Saturday, February 4, 2012

Kayo Dot: The Interview

The mastermind of all things Kayo Dot, Toby Driver, gave us a great deal of insight into his music, his thought process, and sales as an independent artist. We want to take this opportunity to thank Toby for his time, and for the loads of real information. It was an eye opener for us.

How did the avant style of Kayo Dot come to be? Did you have a clear idea in mind for the finished product, or was it more of a free flowing process?

It might have all begun with internet arguments between maudlin of the Well fans and Opeth fans, hah! Really, I remember myself and some MOTW fans on the messageboards thinking that Opeth's songs were really just a bunch of riff salad, and Opeth fans on the messageboards used to say the same thing about MOTW, and there were heated arguments. I basically decided to be more aware of that kind of perception of disconnected parts in metal songs, so with Choirs of the Eye really only set out to make a through-composed "metal" album... one without riffs or arbitrarily repeating parts. That was a pretty huge paradigm shift for me and lots of creative paths in my brain opened up.

You have had a laundry list of collaborators and contributors to the Kayo Dot catalog. How do you decide who will be a part of this project, and how did you come across so many talented musicians in the process?

Originally it was just based on who I knew and who was available. But now, I know so many great musicians that I can't have all of them be a part of the band. So, whereas in the past, I was foolishly trying in a way to mold the musicians to suit the vision, now what I do is that I shape the vision around the small group of musicians that I enjoy keeping close. And those people are friends first, collaborators second. I think the way I came across so many talented musicians was just being in environments that attract these people - universities or liberal urban settings.

Some musicians we have interviewed have adamantly denied that geography has a profound impact on their music. With your roots in Brooklyn, NY, how do you feel your home has come through in your music?

Hmm, I have definitely seen patterns in the aesthetics of underground bands that come from particular regions. I think that in the NYC avant-rock scene, for example, there's tons of subconscious emphasis on proving yourself with proficiency and newness, even if we don't want there to be. Additionally, NYC is not really a nice place to live, so pretty much everyone that has decided to be there has a very strong work ethic and single-mindedness, which, when combined with all of NYC's resources, leads to some of the most intense and unique music in the world. Indie rock bands from Brooklyn also have to prove themselves with coolness, but thankfully, contemporary prog rock is so uncool that none of us have to even worry about playing that game. :)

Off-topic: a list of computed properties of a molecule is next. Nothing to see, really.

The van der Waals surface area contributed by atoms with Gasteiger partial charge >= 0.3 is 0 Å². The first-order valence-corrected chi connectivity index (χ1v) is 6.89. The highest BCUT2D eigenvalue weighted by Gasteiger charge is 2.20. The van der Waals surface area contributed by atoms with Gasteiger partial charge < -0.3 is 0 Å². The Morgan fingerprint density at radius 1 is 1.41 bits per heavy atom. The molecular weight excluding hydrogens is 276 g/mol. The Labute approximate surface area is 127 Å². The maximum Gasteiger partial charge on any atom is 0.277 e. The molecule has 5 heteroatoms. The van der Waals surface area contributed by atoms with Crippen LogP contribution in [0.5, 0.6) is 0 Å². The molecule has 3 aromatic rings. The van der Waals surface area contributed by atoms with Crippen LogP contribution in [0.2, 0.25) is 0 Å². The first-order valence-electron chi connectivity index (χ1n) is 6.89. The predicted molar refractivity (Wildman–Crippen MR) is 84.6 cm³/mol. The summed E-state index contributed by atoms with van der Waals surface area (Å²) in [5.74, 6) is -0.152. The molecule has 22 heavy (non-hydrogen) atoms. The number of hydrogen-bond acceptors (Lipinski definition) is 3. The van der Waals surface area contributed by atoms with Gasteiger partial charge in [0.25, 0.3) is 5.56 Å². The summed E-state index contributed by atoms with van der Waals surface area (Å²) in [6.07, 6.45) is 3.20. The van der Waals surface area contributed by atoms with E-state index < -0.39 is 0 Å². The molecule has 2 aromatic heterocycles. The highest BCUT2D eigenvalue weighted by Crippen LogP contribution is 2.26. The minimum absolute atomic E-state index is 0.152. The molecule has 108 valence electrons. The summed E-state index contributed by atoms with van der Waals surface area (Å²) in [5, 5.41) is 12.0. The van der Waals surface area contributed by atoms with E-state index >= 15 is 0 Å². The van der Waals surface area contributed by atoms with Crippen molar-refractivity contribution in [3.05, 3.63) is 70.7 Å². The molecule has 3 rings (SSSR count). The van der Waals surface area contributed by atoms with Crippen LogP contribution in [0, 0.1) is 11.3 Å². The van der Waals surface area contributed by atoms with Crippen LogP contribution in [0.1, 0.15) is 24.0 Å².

With so many moving parts in the form of a seemingly endless array of instruments, how difficult is the writing and recording process for each individual track and album?

I try to always push myself forward and try new things in order to become a better musician. Because of this, everything I write has many aspects which are a lot of work and very difficult to conceptualize, communicate, rehearse, and perform. Every time, we're learning new abilities in the process. It's a recipe for disaster when musicians only work with what they already know and don't make any effort to extend themselves.

Each instrument seems to find a home within each composition, without disturbing the delicate balance of sound. As a writer, when do you know that you have found the right contrast in sounds? How do you know when to say "stop"?

I always decide on the instrumentation before I even begin writing a piece. Then, I compose the music to suit the instrumentation. Occasionally, at the end, I might feel as though something is missing and then will try to find what that is and fit it in (actually it usually ends up being keyboards, which are a sort of musical glue, in my experience).

There seems to be some confusion about the recording process for the new album, "Gamma Knife." What led to your decision to record it partly in studio, and partly live?

We just had to come up with a way to record an album basically for free (it didn't end up being 100% free, but it was relatively cheap). The reason for this is that getting funding from a label to do a professionally recorded album has been impossible because album sales have been terrible. I think we'll get back to this topic below... Also, when you say it was recorded "partly in studio," I hope you know that it was actually my bedroom and I don't have any "studio" equipment other than one mic and a laptop.